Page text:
Cadillac DTS Northstar with Constant Misfire

Vehicle details: 2007 Cadillac DTS 4/Automatic transmission/ Cadillac Northstar V8 engine 124,820 miles

Technician: Todd Hansen

Initial condition:

  • Stabilitrac light on
  • Loss of engine power
  • Rough running

Out of State Cadillac dealership attempted ABS repairs / no luck.  Recommended engine tear-down and partial (or possibly complete) engine rebuild.  Client came in looking for an alternative solution.

Diagnostic Process:

  • Monitored engine data with scanner and verified misfire on #6 cylinder as well #8 cylinder.
  • Removed #6 and #8 spark plugs, performed simple/basic compression test on those 2 cylinders, results:
    •  #6: 0 psi
    •  #8: 175 psi
  • Tested Cylinder #6 further:  leak-down test and wet cylinder compression test – still:  ZERO compression.  So far – dealership recommendations are correct:  The engine clearly has a mechanical problem.
  • Valves, or their ability to seal compression into a cylinder, usually fail for one of three reasons:  They overheat and their sealing surfaces pit – causing poor sealing (this is condition is called a BURNT valve).
  • We ruled this out because burnt valve conditions will cause low compression that will increase during a wet-cylinder test.
  • Knowing the client was looking for the possibility of an alternate solution we got out the borescope camera to get pictures of the inside of cylinder #6.
  • The borescope found one of the intake valves stuck open in cylinder #6 – creating a no-compression condition.
  • We now know:  the engine has a possible bent valve or broken valve spring.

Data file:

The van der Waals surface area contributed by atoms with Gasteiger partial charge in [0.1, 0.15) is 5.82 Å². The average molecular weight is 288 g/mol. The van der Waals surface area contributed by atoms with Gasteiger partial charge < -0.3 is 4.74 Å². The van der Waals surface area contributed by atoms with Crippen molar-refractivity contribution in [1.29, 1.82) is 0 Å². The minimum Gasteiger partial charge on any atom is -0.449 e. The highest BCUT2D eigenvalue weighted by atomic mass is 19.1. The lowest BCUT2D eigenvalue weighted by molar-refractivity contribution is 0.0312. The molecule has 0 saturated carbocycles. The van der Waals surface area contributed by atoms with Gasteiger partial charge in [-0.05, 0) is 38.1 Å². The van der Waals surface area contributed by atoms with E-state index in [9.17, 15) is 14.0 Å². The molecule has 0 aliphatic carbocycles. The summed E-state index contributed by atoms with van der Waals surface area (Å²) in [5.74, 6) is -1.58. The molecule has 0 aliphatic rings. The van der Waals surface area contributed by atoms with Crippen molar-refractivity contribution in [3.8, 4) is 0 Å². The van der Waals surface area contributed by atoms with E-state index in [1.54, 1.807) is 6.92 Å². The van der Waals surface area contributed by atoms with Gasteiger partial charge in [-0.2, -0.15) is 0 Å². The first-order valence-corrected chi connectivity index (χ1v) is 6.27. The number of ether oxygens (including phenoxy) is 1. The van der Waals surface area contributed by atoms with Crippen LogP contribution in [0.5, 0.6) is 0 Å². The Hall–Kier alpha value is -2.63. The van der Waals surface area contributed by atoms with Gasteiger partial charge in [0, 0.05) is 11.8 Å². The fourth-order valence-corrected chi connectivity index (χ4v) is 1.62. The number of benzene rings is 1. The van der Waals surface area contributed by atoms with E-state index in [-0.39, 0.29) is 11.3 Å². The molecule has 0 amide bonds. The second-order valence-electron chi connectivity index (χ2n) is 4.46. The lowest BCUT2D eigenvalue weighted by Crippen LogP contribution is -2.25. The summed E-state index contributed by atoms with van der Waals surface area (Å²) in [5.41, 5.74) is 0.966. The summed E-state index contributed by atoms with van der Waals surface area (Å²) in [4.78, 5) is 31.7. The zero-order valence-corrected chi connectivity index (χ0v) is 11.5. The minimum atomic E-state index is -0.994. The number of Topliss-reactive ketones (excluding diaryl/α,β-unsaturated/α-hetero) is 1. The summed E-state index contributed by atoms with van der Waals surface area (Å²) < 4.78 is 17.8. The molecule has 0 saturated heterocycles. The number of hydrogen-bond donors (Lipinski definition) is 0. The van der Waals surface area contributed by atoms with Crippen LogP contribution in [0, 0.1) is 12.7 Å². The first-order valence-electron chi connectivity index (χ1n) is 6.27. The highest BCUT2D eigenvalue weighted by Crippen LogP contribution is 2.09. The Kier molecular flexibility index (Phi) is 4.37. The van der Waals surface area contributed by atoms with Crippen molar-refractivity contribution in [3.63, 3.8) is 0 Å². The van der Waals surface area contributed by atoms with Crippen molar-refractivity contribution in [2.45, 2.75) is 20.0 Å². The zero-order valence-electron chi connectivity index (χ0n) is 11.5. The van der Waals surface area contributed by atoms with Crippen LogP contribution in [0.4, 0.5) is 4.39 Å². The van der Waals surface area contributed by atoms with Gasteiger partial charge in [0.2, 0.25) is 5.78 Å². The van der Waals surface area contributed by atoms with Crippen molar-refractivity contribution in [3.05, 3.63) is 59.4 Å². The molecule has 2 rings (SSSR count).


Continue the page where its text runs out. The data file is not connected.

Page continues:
• We also know:  a BENT valve was not very likely because this problem was only in ONE cylinder.  Bent valves are caused by out-of-synch timing components and thus almost-always involve more than one.
  • Removed valve cover
  • Removed intake camshaft for that cylinder bank and confirmed that the valve was stuck open due to a broken valve spring:
Northstar broken valve spring.

Northstar broken valve spring.

  • Replaced the valve spring, valve seal and keepers – a job that can be done with the engine in-chassis and without engine disassembly if other tricks are used.
  • Re-assembled engine and retested:  Smooth running engine / no more misfire codes!

Conclusion:

Often dealerships will take the less risky road with repairs.  This is common with franchises since they are required to perform their services and their service recommendations within standards agreed upon that allowed them to become a franchised representative of the manufacturer.  Our alternate repair required buy-in from the vehicle owner and more risk since the possibility existed that time taken to diagnose and perform this alternate repair could have proven unsuccessful and thus resources would have been wasted.  The tipping point came from the use of the bore-scope – a tool that is simple in concept but very powerful.  End result:  better information lead to a better solution.  The client’s out-of-pocket expense was less than 25% of the dealership’s proposed repairs.